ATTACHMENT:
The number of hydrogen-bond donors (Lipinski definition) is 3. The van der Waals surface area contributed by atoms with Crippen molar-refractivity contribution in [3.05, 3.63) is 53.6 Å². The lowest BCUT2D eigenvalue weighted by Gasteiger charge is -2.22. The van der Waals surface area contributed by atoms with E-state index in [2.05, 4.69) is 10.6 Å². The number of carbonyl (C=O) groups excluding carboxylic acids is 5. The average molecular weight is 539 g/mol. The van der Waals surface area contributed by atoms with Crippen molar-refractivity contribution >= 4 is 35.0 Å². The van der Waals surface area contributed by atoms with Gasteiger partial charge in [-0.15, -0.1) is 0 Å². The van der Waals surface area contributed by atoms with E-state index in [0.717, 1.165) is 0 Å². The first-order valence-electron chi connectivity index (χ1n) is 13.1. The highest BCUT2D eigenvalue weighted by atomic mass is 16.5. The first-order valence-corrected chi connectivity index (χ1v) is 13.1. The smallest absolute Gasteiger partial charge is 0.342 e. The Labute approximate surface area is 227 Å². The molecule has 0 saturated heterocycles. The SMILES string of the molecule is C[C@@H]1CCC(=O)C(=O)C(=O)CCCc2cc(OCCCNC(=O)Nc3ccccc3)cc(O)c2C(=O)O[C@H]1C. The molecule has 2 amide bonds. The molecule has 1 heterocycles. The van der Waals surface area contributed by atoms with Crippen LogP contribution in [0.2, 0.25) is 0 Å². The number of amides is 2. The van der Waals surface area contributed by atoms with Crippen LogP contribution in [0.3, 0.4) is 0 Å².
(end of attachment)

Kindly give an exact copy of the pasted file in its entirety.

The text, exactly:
The number of hydrogen-bond donors (Lipinski definition) is 3. The van der Waals surface area contributed by atoms with Crippen molar-refractivity contribution in [3.05, 3.63) is 53.6 Å². The lowest BCUT2D eigenvalue weighted by Gasteiger charge is -2.22. The van der Waals surface area contributed by atoms with E-state index in [2.05, 4.69) is 10.6 Å². The number of carbonyl (C=O) groups excluding carboxylic acids is 5. The average molecular weight is 539 g/mol. The van der Waals surface area contributed by atoms with Crippen molar-refractivity contribution >= 4 is 35.0 Å². The van der Waals surface area contributed by atoms with Gasteiger partial charge in [-0.15, -0.1) is 0 Å². The van der Waals surface area contributed by atoms with E-state index in [0.717, 1.165) is 0 Å². The first-order valence-electron chi connectivity index (χ1n) is 13.1. The highest BCUT2D eigenvalue weighted by atomic mass is 16.5. The first-order valence-corrected chi connectivity index (χ1v) is 13.1. The smallest absolute Gasteiger partial charge is 0.342 e. The Labute approximate surface area is 227 Å². The molecule has 0 saturated heterocycles. The SMILES string of the molecule is C[C@@H]1CCC(=O)C(=O)C(=O)CCCc2cc(OCCCNC(=O)Nc3ccccc3)cc(O)c2C(=O)O[C@H]1C. The molecule has 2 amide bonds. The molecule has 1 heterocycles. The van der Waals surface area contributed by atoms with Crippen LogP contribution in [0.2, 0.25) is 0 Å². The number of amides is 2. The van der Waals surface area contributed by atoms with Crippen LogP contribution in [0.3, 0.4) is 0 Å².